Special Report

Best and Worst States to Be Unemployed

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5. Minnesota
> Pct. unemployed receiving benefits: 33.5% (11th highest)
> Avg. weekly UI payout: $453 (4th highest)
> 2018 unemployment rate: 2.9% (8th lowest)
> 1-yr. job growth: +0.9% (25th highest)

Only three states have a higher average weekly UI benefit payout than Minnesota. UI benefit recipients get an average of $453 a week while they look for work, well above the national average of $347. Minnesota’s strong job market — evidenced by a 2.9% annual unemployment rate — means the unemployed are less likely to remain jobless for long. Just 31.7% of UI recipients in Minnesota reach the end of their benefits before finding work, slightly lower than the 35.9% national UI exhaustion rate.

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4. Idaho
> Pct. unemployed receiving benefits: 19.9% (21st lowest)
> Avg. weekly UI payout: $307 (18th lowest)
> 2018 unemployment rate: 2.8% (7th lowest)
> 1-yr. job growth: +3.1% (4th highest)

The unemployment insurance recipiency rate is lower than average in Idaho, as is the average weekly payout. Workers in the state, however, are less likely to have to rely on them for an extended period of time as workers nationwide thanks to a booming job market. Over the last year, overall employment climbed by 3.1% in Idaho, more than in all but three other states. Additionally, Idaho’s 2.8% unemployment rate in 2018 is among the lowest in the country — well below the comparable 3.9% national rate.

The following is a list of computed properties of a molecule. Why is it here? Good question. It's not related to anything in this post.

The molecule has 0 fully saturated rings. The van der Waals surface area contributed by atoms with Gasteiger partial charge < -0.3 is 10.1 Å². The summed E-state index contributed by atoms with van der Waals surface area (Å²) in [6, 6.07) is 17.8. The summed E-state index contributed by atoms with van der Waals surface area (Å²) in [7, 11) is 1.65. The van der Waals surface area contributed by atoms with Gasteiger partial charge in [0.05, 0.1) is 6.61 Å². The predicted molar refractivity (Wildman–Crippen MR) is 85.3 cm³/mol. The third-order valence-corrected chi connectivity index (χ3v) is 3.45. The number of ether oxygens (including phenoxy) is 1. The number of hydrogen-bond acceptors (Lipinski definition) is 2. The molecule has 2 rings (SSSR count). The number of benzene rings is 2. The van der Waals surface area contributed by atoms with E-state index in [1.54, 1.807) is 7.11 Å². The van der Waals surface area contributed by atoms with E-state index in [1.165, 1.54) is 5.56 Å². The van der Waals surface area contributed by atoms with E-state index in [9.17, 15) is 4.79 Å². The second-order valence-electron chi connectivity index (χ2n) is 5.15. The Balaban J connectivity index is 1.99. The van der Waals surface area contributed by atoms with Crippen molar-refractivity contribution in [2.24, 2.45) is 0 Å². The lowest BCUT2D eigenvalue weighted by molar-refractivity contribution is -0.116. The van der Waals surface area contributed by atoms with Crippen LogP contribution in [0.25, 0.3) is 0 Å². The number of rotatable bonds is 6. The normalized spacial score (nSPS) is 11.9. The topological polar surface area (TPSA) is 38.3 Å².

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3. Iowa
> Pct. unemployed receiving benefits: 36.6% (8th highest)
> Avg. weekly UI payout: $383 (11th highest)
> 2018 unemployment rate: 2.5% (3rd lowest)
> 1-yr. job growth: +1.1% (22nd highest)

Iowa appears to have one of the least restrictive unemployment insurance programs of any state. An estimated 36.6% of all unemployed residents are receiving UI benefits, well above the 26.3% national recipiency rate. Weekly payouts also go further than average, covering 42% of the average working wage compared to nationwide average weekly UI payout covers of only 32% of the average weekly wage.

Workers in Iowa also benefit from a strong job market. Just 2.5% of the state’s labor force are unemployed, nearly the lowest unemployment rate among states.

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2. Hawaii
> Pct. unemployed receiving benefits: 41.8% (4th highest)
> Avg. weekly UI payout: $503 (2nd highest)
> 2018 unemployment rate: 2.4% (the lowest)
> 1-yr. job growth: -0.7% (3rd lowest)

By several measures, Hawaii has one of the most generous unemployment insurance programs in the country. The average weekly UI payout in the state of $503 is well above the $347 national average. That amount covers 53% of the average weekly working wage in Hawaii, the largest share of any state.

Hawaii also has one of the best economies of any state. Just 2.4% of workers in Hawaii were out of a job in 2018, the lowest annual unemployment rate of any state.

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1. Massachusetts
> Pct. unemployed receiving benefits: 48.0% (2nd highest)
> Avg. weekly UI payout: $515 (the highest)
> 2018 unemployment rate: 3.3% (15th lowest)
> 1-yr. job growth: +3.4% (3rd highest)

Massachusetts spends more on unemployment benefits on a per person basis than every other state. Of all unemployed persons in the state, 48.0% receive UI benefits, nearly double the 26.3% recipiency rate across all states. Additionally, those with UI benefits are paid an average of $515 per week, the highest average weekly payment in the country. The state’s strong social safety net does not stop with unemployment benefits. Massachusetts also spends more on health care than all but a handful of states.

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